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Which Of These 4 Presentation Styles Do You Have?

The Data Scientist presentation style

The Data Scientist uses data, analytics, facts, and figures to make his point and persuade the audience. 

Pros: This presentation style delivers data, information and analysis and will almost never be filled with fluff.

Cons: an audience that doesn’t want analytics and searches emotional connection will lose interest quickly.

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Which Of These 4 Presentation Styles Do You Have?

Which Of These 4 Presentation Styles Do You Have?

https://www.forbes.com/sites/markmurphy/2016/01/26/which-of-these-4-presentation-styles-do-you-have/#

forbes.com

4

Key Ideas

The Data Scientist presentation style

The Data Scientist uses data, analytics, facts, and figures to make his point and persuade the audience. 

Pros: This presentation style delivers data, information and analysis and will almost never be filled with fluff.

Cons: an audience that doesn’t want analytics and searches emotional connection will lose interest quickly.

The Storyteller presentation style

The Storyteller can tap emotions and weave a persuasive narrative.

An audience may not remember every single data point or statistic, but they will remember a great story or emotional connection.

Pros: Focused on making an emotional connection with the audience.

Cons: Not suitable for audiences that just want a factual answer to a simple question.

The Closer presentation style

The Closer jumps into a presentation, cuts right to the chase, delivers the bottom line and skips all the boring stuff.

It sees the end goal and goes right for it. 

Pros: reduces a presentation to its esssence.

Cons: may be perceived as too harsh or abrupt.

The Director presentation style

The Director likes presentations to have a clear linear flow, with logically structured slide decks and clear transitions across topics and presenters. 

Pros: delivers ordered, logical and structurally sound presentations.

Cons: may not work if the presentation you’ve so carefully prepared is a poor fit for your audience.

EXPLORE MORE AROUND THESE TOPICS:

SIMILAR ARTICLES & IDEAS:

You don’t care enough about the audience

Most people think they are the most important player in a presentation. They are wrong. The audience, the listeners, the people watching the presenter are the most important players.

The Words and the Design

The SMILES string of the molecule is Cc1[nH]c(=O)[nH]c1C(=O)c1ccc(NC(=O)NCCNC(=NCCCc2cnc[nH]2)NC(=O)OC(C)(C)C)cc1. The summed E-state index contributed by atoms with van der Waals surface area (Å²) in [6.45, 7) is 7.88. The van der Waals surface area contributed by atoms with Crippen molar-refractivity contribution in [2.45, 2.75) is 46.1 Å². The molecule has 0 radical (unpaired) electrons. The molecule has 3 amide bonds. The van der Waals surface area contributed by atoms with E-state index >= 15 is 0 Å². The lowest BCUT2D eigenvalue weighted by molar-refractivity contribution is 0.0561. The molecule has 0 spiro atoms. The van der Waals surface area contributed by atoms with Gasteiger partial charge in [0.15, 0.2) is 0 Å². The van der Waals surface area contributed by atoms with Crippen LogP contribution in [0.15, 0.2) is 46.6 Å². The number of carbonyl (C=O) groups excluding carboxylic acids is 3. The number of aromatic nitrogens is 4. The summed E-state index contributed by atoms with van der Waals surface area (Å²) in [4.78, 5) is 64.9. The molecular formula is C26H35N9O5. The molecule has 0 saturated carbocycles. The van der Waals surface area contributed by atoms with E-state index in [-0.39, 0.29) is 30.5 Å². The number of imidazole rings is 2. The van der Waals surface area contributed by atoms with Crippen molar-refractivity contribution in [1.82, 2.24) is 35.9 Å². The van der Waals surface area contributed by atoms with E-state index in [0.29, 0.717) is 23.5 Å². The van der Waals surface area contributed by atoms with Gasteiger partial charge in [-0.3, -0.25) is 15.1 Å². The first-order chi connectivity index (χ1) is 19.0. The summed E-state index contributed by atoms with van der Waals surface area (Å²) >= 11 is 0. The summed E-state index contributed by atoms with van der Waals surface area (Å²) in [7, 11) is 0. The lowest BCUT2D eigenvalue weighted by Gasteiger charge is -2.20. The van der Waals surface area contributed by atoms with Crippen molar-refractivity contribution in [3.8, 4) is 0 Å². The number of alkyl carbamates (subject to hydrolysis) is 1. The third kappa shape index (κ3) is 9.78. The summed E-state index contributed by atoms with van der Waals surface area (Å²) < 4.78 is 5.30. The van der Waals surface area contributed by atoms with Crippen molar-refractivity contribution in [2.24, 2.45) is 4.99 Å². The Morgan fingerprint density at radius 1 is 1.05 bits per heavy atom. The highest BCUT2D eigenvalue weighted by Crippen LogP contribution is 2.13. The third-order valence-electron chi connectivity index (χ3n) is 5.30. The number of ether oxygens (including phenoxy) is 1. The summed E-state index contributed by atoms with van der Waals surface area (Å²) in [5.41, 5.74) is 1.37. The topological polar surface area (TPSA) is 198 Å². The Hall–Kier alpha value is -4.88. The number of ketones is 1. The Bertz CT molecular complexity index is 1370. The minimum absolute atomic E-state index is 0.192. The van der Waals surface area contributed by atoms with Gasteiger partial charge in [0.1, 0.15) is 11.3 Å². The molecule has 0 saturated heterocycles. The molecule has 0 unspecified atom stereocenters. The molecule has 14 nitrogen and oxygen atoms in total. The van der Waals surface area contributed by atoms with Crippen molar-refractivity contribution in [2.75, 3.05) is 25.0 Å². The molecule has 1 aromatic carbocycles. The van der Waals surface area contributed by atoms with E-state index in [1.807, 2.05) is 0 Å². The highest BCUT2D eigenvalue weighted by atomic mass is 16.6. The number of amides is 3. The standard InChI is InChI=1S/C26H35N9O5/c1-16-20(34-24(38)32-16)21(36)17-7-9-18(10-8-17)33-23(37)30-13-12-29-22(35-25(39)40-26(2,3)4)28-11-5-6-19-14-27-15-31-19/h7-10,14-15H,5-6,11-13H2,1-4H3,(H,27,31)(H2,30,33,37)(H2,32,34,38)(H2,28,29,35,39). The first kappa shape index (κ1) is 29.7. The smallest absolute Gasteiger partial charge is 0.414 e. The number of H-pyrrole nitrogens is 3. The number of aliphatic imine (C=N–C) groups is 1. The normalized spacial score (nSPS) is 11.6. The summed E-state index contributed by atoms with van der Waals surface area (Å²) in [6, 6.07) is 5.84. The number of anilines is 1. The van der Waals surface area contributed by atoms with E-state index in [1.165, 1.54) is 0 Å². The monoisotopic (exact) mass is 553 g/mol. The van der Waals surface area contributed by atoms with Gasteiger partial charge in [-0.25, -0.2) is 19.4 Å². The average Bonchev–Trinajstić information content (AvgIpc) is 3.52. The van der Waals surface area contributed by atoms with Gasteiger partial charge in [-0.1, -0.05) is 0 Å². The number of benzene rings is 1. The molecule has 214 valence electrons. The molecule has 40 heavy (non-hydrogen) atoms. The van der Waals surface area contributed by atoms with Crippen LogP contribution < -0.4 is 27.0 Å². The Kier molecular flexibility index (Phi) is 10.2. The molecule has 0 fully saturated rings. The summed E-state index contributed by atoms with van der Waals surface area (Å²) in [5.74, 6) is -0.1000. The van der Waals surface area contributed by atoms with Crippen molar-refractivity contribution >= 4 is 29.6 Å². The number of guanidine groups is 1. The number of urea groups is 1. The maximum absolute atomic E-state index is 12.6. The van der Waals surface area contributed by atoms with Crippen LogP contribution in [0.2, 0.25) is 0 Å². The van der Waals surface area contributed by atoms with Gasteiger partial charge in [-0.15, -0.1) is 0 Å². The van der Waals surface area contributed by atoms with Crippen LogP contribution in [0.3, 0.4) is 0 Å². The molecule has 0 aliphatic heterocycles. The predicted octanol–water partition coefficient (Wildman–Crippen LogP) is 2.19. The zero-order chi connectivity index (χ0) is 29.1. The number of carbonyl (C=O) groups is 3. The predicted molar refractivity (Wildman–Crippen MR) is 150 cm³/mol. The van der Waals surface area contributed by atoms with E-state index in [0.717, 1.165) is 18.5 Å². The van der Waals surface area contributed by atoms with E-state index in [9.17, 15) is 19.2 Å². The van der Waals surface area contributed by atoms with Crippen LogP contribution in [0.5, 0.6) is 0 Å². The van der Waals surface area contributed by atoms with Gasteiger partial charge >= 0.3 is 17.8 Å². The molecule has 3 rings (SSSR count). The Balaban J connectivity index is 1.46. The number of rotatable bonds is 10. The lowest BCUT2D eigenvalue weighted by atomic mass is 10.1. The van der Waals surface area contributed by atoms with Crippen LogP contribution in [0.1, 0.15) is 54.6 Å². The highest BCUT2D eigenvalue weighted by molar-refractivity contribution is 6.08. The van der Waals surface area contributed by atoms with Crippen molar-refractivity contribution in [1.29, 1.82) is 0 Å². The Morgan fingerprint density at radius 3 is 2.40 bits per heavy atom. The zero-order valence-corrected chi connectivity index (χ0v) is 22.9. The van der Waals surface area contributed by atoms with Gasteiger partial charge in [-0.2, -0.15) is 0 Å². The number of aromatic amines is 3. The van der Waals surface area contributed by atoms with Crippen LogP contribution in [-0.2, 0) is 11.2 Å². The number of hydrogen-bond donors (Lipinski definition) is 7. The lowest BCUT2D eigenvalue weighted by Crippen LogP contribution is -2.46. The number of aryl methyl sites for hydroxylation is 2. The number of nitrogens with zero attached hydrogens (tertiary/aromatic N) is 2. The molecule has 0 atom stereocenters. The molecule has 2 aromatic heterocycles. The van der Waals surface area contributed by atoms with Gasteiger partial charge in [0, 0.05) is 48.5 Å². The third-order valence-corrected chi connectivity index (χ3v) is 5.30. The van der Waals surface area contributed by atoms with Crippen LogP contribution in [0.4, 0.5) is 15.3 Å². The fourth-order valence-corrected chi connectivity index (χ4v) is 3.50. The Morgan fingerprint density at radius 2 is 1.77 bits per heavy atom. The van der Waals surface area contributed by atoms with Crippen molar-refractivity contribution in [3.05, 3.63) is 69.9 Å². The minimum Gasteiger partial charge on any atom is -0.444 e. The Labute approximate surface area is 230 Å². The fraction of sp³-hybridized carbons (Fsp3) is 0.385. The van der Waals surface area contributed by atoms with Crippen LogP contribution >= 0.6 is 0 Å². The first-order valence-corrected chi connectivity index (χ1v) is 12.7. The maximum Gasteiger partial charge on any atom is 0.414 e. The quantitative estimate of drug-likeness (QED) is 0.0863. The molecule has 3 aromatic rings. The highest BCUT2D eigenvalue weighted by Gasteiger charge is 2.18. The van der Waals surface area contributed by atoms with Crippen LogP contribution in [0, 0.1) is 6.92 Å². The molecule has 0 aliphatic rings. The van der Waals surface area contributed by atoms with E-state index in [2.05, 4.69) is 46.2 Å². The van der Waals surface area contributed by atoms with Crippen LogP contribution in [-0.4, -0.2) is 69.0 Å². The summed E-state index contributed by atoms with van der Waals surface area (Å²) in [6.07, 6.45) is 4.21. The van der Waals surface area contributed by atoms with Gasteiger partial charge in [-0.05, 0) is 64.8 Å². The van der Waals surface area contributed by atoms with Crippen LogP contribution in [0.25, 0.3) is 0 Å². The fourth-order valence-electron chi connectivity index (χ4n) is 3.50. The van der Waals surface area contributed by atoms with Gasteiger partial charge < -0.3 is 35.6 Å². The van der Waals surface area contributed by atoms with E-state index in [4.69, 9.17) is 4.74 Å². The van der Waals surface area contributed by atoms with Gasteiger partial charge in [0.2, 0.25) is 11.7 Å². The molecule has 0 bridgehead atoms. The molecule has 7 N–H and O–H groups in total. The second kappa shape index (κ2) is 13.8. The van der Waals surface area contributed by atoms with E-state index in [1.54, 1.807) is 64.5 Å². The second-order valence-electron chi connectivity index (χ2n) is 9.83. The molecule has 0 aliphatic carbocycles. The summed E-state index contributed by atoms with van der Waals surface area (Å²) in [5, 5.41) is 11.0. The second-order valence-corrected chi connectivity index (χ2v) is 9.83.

The work on the presentation slides should be clear, crisp, concise, with fewer words and more visually striking simple imagery.

Long sentences and tiny words going through the whole slide are not advisable.

Lack of Practice

Invest your time practicing thoughtfully and getting in a zone where you are a natural.

An effortless-looking presentation makes the audience love it, even though you have toiled hard to make it look effortless.

Bill Gates presentation style

  • Catching attention with an interesting statement, to build connection with your audience
  • Using gestures
  • Showing investment in the subject

Cite examples

When you speak about an idea or process to your audience, you know exactly what you're talking about. But the audience doesn't. 

These concepts can be very abstract without concrete examples to illustrate. Give them examples, and you'll keep their attention.

Ask effective questions

When you make a statement to your audience, they're passive. Asking questions gets them involved mentally, making them active.


one more idea

The TED-Style Talk

  • is scripted and carefully rehearsed, then delivered without notes, from memory.
  • is professionally visualized. The slides, videos, or animations are generally well-crafted...

“TED Talks” Approach

  • TED-style talks are personal. Your passion and sense of purpose create an energy boost for both you and your audience.
  • TED talks often take us on a journey. Where business speeches generally focus on a desired outcome, TED talks are also about the process of realizing how you’re going to get there.
  • TED talks are concise. Every word of a TED talk counts.
  • TED-style talks present an “ah-hah!” moment.

Craft Your TED-Style Talk

  • Choose a topic you’re personally passionate about;
  • Play with different ways to narrate (take us on) your journey of discovery around that topic;
  • Stay focused on your most important point;
  • Understand what makes all of this important to your audience.